Before we take the boat south we needed to wash the bottom and change the zincs (pieces of metal attached outside the hull to capture stray electrical .current and prevent corrosion). This means the boat needs to be lifted out of the water, which is a stressful experience, rather like seeing your house up on jacks.
The first step is to drive the boat into the area where the yard travelift can raise her. This area is about one foot wider than Duet but fortunately the yard team has done this many times before, even if we haven't.
Once she's in the lift, she is raised into the air and driven over land. This is even more disconcerting than fitting her in the lifting area because the slings which support her creak. She weighed in at a svelte 48,000 pounds on the lift, with no fuel, water or beer on board. As this point, brave people can walk around under her.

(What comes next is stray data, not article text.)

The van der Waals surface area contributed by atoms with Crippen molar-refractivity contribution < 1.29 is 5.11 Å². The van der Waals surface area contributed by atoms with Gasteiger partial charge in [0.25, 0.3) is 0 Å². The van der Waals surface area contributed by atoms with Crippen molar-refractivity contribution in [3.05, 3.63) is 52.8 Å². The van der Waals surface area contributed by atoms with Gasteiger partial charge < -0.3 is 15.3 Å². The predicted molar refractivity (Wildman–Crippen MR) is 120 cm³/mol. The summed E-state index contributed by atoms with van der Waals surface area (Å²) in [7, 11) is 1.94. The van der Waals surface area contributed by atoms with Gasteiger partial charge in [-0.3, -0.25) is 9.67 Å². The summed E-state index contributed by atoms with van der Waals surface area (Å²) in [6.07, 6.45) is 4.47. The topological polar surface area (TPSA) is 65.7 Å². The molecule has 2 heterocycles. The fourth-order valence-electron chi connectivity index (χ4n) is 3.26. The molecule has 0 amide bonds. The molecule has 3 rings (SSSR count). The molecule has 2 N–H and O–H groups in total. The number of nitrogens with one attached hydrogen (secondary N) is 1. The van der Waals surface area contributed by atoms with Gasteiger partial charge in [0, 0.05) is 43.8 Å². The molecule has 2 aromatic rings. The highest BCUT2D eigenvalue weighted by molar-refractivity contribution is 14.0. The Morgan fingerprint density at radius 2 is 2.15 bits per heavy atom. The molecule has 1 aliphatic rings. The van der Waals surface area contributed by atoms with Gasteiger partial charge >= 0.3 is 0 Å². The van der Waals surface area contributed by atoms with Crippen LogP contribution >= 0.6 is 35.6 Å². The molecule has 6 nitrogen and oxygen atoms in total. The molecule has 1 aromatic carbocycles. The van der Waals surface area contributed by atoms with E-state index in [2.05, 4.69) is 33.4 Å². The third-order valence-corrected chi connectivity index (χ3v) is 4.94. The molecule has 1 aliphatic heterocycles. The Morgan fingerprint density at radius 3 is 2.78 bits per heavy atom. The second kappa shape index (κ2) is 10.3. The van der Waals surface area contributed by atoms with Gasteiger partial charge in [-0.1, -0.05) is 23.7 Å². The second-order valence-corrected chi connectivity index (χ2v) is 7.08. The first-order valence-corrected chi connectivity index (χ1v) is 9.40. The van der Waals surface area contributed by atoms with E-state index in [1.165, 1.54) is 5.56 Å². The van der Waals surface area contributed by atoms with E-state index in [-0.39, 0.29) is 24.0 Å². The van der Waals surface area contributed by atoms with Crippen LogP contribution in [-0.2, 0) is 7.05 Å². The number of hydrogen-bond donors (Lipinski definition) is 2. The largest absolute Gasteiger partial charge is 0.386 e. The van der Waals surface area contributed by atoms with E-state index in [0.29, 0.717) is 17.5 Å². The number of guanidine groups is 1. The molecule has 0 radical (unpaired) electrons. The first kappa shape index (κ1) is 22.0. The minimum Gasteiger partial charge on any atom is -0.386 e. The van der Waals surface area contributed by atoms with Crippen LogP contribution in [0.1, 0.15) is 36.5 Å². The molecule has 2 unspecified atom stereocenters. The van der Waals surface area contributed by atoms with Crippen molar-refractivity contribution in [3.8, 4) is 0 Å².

In this side view you can see Duet's port stabilizer, the fin which sticks out from the side. These are Naiad stabilizers, controlled by a gyrocompass which senses motion and moves the fins to counteract rolling from side to side. They are worth their weight in gold in a seaway.
Duet is then washed down with a power hose. It makes a great deal of noise and spray flies everywhere. If you're smart you stand on the upwind side while this is going on.
The power washer takes off barnacles, scum and anything else which has attached itself to the bottom of the boat. A clean bottom can add half a knot to Duet's speed. The same might be said of some people.
While the yard team is at lunch, Ron and Nancy change the zincs. Duet has 7 zincs, some of which don't want to come off. This is a fire drill, with both of us rushing to get them changed before the yard team comes back and needs to put us back in the water and haul out the next boat.
This picture also shows her massive rudder (it is only slightly smaller than Ronnie) which has a steel shoe at the bottom connecting it to the boat. Her propeller is protected by the keel in the event we find the bottom..